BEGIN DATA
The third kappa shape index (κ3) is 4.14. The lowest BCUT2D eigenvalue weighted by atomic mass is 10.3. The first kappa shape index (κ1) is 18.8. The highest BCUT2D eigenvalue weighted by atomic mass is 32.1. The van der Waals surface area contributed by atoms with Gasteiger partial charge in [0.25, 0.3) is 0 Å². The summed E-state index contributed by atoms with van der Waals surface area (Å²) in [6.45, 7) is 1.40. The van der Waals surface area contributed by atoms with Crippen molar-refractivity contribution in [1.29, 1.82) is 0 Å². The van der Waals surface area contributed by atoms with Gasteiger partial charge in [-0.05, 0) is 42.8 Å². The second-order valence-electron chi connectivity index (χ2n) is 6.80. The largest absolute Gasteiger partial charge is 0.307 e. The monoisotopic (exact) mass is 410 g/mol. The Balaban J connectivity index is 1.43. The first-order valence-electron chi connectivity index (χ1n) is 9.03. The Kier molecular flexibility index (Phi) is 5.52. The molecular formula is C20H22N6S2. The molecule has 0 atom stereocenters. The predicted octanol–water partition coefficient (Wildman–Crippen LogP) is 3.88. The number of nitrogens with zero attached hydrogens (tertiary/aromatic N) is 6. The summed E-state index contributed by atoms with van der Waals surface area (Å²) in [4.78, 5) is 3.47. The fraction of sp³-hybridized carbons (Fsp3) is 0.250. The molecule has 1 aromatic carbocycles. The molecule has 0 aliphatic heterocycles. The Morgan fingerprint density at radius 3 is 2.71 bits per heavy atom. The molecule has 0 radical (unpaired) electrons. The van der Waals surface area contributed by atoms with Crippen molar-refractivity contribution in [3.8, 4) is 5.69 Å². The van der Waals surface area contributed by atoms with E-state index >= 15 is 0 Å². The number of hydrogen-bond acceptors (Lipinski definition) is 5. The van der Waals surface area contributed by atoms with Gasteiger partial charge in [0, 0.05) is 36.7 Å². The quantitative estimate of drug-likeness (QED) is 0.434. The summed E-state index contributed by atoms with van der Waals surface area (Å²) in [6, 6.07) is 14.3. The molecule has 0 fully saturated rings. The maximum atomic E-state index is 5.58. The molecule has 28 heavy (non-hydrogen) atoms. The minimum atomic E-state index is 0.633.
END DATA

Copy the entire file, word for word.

The third kappa shape index (κ3) is 4.14. The lowest BCUT2D eigenvalue weighted by atomic mass is 10.3. The first kappa shape index (κ1) is 18.8. The highest BCUT2D eigenvalue weighted by atomic mass is 32.1. The van der Waals surface area contributed by atoms with Gasteiger partial charge in [0.25, 0.3) is 0 Å². The summed E-state index contributed by atoms with van der Waals surface area (Å²) in [6.45, 7) is 1.40. The van der Waals surface area contributed by atoms with Crippen molar-refractivity contribution in [1.29, 1.82) is 0 Å². The van der Waals surface area contributed by atoms with Gasteiger partial charge in [-0.05, 0) is 42.8 Å². The second-order valence-electron chi connectivity index (χ2n) is 6.80. The largest absolute Gasteiger partial charge is 0.307 e. The monoisotopic (exact) mass is 410 g/mol. The Balaban J connectivity index is 1.43. The first-order valence-electron chi connectivity index (χ1n) is 9.03. The Kier molecular flexibility index (Phi) is 5.52. The molecular formula is C20H22N6S2. The molecule has 0 atom stereocenters. The predicted octanol–water partition coefficient (Wildman–Crippen LogP) is 3.88. The number of nitrogens with zero attached hydrogens (tertiary/aromatic N) is 6. The summed E-state index contributed by atoms with van der Waals surface area (Å²) in [4.78, 5) is 3.47. The fraction of sp³-hybridized carbons (Fsp3) is 0.250. The molecule has 1 aromatic carbocycles. The molecule has 0 aliphatic heterocycles. The Morgan fingerprint density at radius 3 is 2.71 bits per heavy atom. The molecule has 0 radical (unpaired) electrons. The van der Waals surface area contributed by atoms with Crippen molar-refractivity contribution in [3.8, 4) is 5.69 Å². The van der Waals surface area contributed by atoms with E-state index >= 15 is 0 Å². The number of hydrogen-bond acceptors (Lipinski definition) is 5. The van der Waals surface area contributed by atoms with Gasteiger partial charge in [0, 0.05) is 36.7 Å². The quantitative estimate of drug-likeness (QED) is 0.434. The summed E-state index contributed by atoms with van der Waals surface area (Å²) in [6, 6.07) is 14.3. The molecule has 0 fully saturated rings. The maximum atomic E-state index is 5.58. The molecule has 28 heavy (non-hydrogen) atoms. The minimum atomic E-state index is 0.633.